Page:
Emily Carsten 2022 – Donald Erickson Scholarship recipient

Where are you from originally?
My family is from the Twin Cities area but I lived all over the US and outside of it growing up due to my dad being in the Marine Corps.

Where are you going to school, what is your major, and how do you intend to use your major?
I graduated from Bethel University as an Elementary Education major and I am now attending St. Catherine University to obtain my MLIS and SLMS with the goal of becoming a school librarian.

Tell us a little bit about your family and friends growing up, and any positive effect that they had on your willingness to work hard.
As the second oldest of six children and a military child, I was taught from a young age the importance of personal responsibility, looking out for others, and not taking anything for granted.  I believe these values helped me learn how to work hard and see the value in my work.  Growing up my dad was also the frugal type and taught me the importance of saving money and not spending on things I didn’t really need.  My parents helped me to open up a savings account when I was around 13 so that I could save up the money I earned from the babysitting and odd jobs I did for friends and family members.  I was definitely fortunate to grow up in a family that taught me about saving and hard work.

When was it that you realized that only you could be responsible for your future, and in what ways did you take control of your life after that?
I had the realization that I was responsible for my future at a fairly young age, around 8th or 9th grade, as my mom had started to suffer from a chronic illness.  I knew that my parents were not in a position to be able to be responsible for me and that in fact I would have to step up and help take responsibility for my younger siblings.  This definitely also meant that for me independence would look a little different than it might for other college students.  I ended up living at home during my undergraduate career and commuting to classes.  This way I was able to help with my mom’s medical care and assist with my siblings.  I did my best to balance my responsibilities in my family with my coursework and part time jobs, and learned a lot about time management and prioritization along the way.

Do you have any mentors who inspire you to work hard and chase your dreams today? If so, who, and what do they mean to you?
I don’t know that I have a mentor per se, however there are several teachers I had growing up as well as cooperating teachers I student taught under in college that have inspired me in the work I do with students.  I have learned strategies from them and when I have to navigate a difficult situation in my work, I will often ask myself what they would do.  I definitely would not be the educator I am today without these examples to look up to.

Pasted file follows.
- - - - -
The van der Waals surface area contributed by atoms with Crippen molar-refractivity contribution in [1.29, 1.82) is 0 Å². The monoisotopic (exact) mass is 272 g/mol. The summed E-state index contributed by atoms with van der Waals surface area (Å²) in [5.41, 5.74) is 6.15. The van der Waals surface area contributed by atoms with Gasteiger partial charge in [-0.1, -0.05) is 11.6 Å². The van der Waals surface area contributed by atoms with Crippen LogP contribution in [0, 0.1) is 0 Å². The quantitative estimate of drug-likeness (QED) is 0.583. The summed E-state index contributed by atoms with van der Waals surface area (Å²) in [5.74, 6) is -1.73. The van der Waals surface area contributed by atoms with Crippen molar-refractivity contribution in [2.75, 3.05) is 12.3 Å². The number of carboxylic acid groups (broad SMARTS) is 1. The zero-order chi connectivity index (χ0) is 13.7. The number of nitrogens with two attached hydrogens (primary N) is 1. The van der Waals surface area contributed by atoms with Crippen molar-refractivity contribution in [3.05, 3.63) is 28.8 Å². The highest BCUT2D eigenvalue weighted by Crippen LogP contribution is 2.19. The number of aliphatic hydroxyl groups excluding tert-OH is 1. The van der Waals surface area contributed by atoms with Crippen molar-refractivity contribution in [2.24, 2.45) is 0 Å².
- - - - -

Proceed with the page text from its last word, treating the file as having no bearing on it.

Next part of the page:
Are there any causes that you feel strongly about, that you would like to give back to someday, or that you’ve been able to help out so far?
I feel strongly about the necessity of high quality, equitable public education for all children which is why I have chosen the career path that I have.  I currently work as an educator at a public elementary school in the Twin Cities and would love to stay in the same district when I become a school librarian.

What keeps you motivated through long weeks of work and study?
My family, friends, pets, and hobbies such as arts and crafts keep me motivated.

Why do you think it’s important for today’s undergraduates to have a clear understanding of debt and finances?
Today’s undergraduates are put in a tough position with the cost of tuition being so high and with many jobs that pay a living wage requiring a college degree.  I can see how it might feel necessary for students to just take out loans and figure their money situation out later because their education is so important to them.  However, if students do not understand how loans work or do not think about how they are going to pay them off in the future, debt can be a serious problem that could prevent them from doing things they would like to in the future such as buying a house.  I also think our society needs to do a better job of educating young people about finances because I have met many young adults who never had a family member, teacher, or friend teach them about things like budgeting, saving, investing, debt, credit, taxes, and the like.